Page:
So the next morning, Sunday, December the 10th, as he was advised, Juan Diego paid a second visit to the Bishop. And once again, after encountering much difficulty in seeing the Bishop, Diego was finally let in for another brief audience with Zumárraga, who was surprised to see him back again so soon; but, as he did the day before, the Bishop listened patiently to Diego's message. At this second interview, the Bishop directed Diego to request a sign from the Lady on the hill as proof of her identity. (In many cases involving Marian apparitions, the Virgin makes certain requests—usually for a church to be built on the very site of Her apparitions—and to which, the Church authorities always ask for signs as proof of authenticity of Her identity and appearances.) Diego returned to Tepeyac Hill and reported the Bishop's request for a sign. The Virgin assured Diego that She would provide him with one, and for which to return the following morning (Monday, December 11th). On his return home that day (to the village of Tolpetlac), however, Juan found his uncle, Juan Bernardino, the man with whom he and his wife had lived with and the man who had raised Diego from childhood, gravely ill. (Sources & quote:, undated; Durham, M. S., Miracles of Mary: Apparitions. Legends, and Miraculous Works of the Blessed Virgin Mary, 1995)


¿No estoy aquí, yo, que soy tu madre?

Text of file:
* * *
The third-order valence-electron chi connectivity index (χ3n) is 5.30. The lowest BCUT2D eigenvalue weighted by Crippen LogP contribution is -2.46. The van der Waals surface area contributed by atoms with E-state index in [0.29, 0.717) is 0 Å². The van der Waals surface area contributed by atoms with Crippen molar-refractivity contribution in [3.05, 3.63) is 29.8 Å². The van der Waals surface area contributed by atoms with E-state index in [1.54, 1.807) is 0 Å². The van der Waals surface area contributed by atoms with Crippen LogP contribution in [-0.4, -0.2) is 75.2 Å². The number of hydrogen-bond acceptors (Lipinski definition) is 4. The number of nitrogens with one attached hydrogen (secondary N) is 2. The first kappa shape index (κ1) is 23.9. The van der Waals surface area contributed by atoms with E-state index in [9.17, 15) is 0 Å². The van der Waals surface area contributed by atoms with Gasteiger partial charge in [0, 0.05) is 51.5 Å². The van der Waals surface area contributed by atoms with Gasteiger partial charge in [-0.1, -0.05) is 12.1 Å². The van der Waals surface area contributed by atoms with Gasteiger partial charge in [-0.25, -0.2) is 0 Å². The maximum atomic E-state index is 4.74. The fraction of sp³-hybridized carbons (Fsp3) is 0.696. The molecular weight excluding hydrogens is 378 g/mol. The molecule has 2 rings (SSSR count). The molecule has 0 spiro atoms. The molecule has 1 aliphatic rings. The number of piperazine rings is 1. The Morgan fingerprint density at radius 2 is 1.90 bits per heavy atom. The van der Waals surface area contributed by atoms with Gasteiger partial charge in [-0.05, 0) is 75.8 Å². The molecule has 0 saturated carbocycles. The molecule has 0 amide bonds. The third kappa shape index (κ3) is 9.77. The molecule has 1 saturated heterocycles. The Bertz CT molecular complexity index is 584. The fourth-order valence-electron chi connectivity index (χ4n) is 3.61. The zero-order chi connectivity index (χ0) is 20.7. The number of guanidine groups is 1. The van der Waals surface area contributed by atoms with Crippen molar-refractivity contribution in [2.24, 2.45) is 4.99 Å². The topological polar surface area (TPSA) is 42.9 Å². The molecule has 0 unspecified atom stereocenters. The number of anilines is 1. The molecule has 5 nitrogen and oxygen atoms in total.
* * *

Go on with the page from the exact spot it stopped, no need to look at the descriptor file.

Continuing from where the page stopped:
With his beloved uncle suffering from a high fever and dangerously near death, Diego decided to forgo his pre-scheduled, promised meeting with the Blessed Virgin and to remain by his dying uncle's bedside the whole of Monday. Sensing the end was close at hand, on the morning of Tuesday, the 12th of December, Bernardino urged his nephew to go to Tlatelolco and fetch a priest from the Church of Santiago to administer the Last Sacraments. Juan set out immediately; but, in order to reach the church, Diego had to pass Tepeyac Hill—there was no avoiding it. Afraid that he had incurred the Virgin's wrath and displeasure for not meeting Her the day before as planned and hoping to avoid Her, Diego circumvented the hill—instead of treading his usual route on the western side of the hill, he chose, instead, to walk around its eastern side. But, as he had feared, She appeared to him in the middle of the route, obstructing his path. “Least of My sons, what is the matter?” She enquired. Embarrassed by Her presence, Diego asked for Her forgiveness, and made inquiry after Her own well-being, “My Lady, why are you up so early? Are you well?” He then explained that his uncle was dying and desired him to find a priest for the Sacraments. Speaking of the promised meeting of the day before, he said: “It was no empty promise I made you yesterday morning. But my uncle fell ill.” To which the Lady reassured him, “My little son. Do not be distressed or afraid. Am I not your Mother? Are you not under my shadow and protection? Am I not the fountain of your joy? Are you not in the fold of my mantle, in the cradle of my arms?” and She affirmed his uncle's immediate recovery: “Your uncle will not die at this time. This very moment his health is restored. There is no reason now for your errand, so you can peacefully attend to mine.” With these comforting words, She sent Diego to the top of Tepeyac Hill. Unbeknownst to Diego, the sign for which the Bishop had requested of the Lady two days previously, was about to happen—and he, Diego, was its very instrument. “Go up to the top of the hill,” She instructed him, “cut the flowers that are growing there and bring them to me.” Diego must have been bewildered at the Virgin's instructions—flowers? In the middle of wintry December? And what sort of flowers would he find, there among the thorny cacti and barren, rocky crags?